"You don’t think about this when you’re young, but time flows quickly, like a mountain brook instead of a lowland river. The years turn to decades, and the decades add up, and you think, “I don’t feel this old,” but you are. And you start noticing that you don’t see ducks from as far away as you used to, and you can’t understand your hunting partners’ low mumblings, and you’re a little slower getting on target when it’s time to “take’em!”

- Wade Bourne

The outdoor community, and the world, lost a true outdoorsman this week. Wade Bourne passed away at age 69 after cutting a Christmas tree on the farm that has been in his family since his granddad returned from fighting for the Confederacy. Nothing could be more stoic.

As an outdoor writer and communicator, Bourne won every award possible. His name was present on the byline as often in fishing publications as those in the world of hunting. He was regarded as an expert waterfowler and fresh- and saltwater fisherman. Not a participant; an expert.

I highly doubt there are any more Wade Bournes left in the world. Like me, there are those who have felt tremendous influence from Bourne’s writing style, or possibly his lifestyle, but in the end, most of us are just trying to be more like Wade Bourne.

In today’s age, Bourne will remain irreplaceable.

The sad occurrence brings up a question, and one that myself and other “communicators” ponder regularly. What happened to the great stories within our beloved outdoor pastimes?

As we move through an age in which instant gratification is being stressed at every turn, attention spans are measured in nano-seconds and quantity rules over quality in terms of content, is there still room for the Wade Bournes of the world?

Where do we turn to get away from it all?

Stepping back, I remember a time when a good story had the ability to get me dreaming for days.

For generations prior to mine, the experience may have started with Hemingway. Known as America’s most authentic outdoorsman, Hemingway was the epitome of the lost soul searching for answers through a bottle of whiskey and a rod and reel. In the Florida Keys, he’s remembered as a god.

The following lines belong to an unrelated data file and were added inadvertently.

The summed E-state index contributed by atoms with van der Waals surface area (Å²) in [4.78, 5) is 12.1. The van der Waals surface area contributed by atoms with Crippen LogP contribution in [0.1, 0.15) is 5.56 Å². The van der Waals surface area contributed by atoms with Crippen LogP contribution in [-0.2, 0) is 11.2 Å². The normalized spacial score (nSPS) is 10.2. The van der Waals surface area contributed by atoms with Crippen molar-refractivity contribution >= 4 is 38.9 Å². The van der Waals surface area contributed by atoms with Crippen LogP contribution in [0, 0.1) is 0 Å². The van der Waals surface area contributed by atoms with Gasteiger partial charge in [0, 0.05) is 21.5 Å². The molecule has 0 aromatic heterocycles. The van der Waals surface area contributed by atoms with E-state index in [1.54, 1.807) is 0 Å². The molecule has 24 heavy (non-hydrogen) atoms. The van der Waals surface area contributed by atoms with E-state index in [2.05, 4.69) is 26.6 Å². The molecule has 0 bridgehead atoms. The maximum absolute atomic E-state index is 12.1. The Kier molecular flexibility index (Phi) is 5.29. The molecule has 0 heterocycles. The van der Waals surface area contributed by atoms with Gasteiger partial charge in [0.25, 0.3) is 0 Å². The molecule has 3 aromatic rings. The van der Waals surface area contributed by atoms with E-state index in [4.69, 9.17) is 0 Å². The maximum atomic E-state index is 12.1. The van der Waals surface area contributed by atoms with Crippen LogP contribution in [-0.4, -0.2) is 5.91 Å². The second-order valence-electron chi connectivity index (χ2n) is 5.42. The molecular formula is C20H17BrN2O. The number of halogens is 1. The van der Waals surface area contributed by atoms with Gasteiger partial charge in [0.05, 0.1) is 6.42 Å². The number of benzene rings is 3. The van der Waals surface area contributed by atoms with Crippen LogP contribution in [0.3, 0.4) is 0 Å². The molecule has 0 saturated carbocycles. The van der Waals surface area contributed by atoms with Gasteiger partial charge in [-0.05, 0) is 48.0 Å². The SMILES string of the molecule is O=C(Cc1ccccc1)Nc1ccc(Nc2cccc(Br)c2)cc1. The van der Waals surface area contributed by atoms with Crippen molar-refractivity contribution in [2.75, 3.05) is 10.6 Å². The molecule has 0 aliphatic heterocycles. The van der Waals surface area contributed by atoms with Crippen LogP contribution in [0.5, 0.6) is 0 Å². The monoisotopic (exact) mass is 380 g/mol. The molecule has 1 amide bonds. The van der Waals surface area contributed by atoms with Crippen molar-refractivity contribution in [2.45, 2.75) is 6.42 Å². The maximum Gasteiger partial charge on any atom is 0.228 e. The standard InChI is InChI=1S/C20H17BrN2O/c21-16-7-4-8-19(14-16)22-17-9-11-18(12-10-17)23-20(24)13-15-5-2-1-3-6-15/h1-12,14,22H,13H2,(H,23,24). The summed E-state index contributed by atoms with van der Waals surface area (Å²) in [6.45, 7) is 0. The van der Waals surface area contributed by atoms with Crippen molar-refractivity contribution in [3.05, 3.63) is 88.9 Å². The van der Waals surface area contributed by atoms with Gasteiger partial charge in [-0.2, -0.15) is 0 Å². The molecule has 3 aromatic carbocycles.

However, I fell for the non-fiction narratives of the African adventurers, led by the pen of Henry Capstick. Capstick brought a style of outdoor journalism to the masses in a way perhaps never before seen. He took campfire hunting stories, often teetering between truth and legend, and brought them to paper. Capstick didn’t describe adventure, he transformed the reader into the adventurer.

Leaving Africa, I searched for the same feeling of adventure within my own lifestyle and outdoor pursuits in the Great Lakes region, and found it in the pages of In-Fisherman Magazine. At the time, I was head-over-heels with bass fishing, but still found myself temporarily obsessing with walleyes, crappies, muskies, even smelt.

In-Fisherman catered to my obsession. For the first time, I found writers whose script truly represented the things I saw and felt in the outdoors. As I’d later learn, the core principle behind such a talent is possessing the same internal obsession, and spending more time outdoors than in.

Through the years, I’ve worked with many great writers who were partially responsible for transforming my career. Now, working on both sides of the pen, I can appreciate how difficult their job is, and how much tougher it’s becoming.

Despite the death of our beloved Bourne, we’ve got a few great narrators still around. Anything with Will Brantley’s name on it is always worth a read. Don Wirth has led bass fishing journalism for years. Still, for my money, no one can top Doug Stange.

But narrative writing – the story-telling so important to many of us as youngsters – is leaving our world at a rapid pace. To combat advertisers' disinterest in print publications, editors are demanding more thoughtless, pointless and virtually worthless content than ever before.

Even online, our favorite sites stuff everything into photo galleries, hoping to get one more click out of visitors. No longer readers, we’re all just constant customers.

I still try to find time to read; it’s always been an important part of my life. But subject matter is getting more difficult. Sadly, gone are the days of anticipating the arrival of my favorite magazines, allowing a temporary transformation regardless of time of year. Internet sites are even worse.

I occasionally catch a glimpse of relief on the horizon. Americans are finding that decompression away from the electronic world is good for them. Reading a book – even those printed on paper – can make a dramatic difference in overall performance, both at the office and as a human being.

Ah, perhaps it’s too late. Maybe with the passing of icons like Wade Bourne we’re just inevitably closer to a world filled with meaningless crap controlled by Amazon and Google.

I hope not.

(Joe Balog is the often-outspoken owner of Millennium Promotions, Inc., an agency operating in the fishing and hunting industries. A former Bassmaster Open and EverStart Championship winner, he's best known for his big-water innovations and hardcore fishing style. He's a popular seminar speaker, product designer and author, and is considered one of the most influential smallmouth fishermen of modern times.)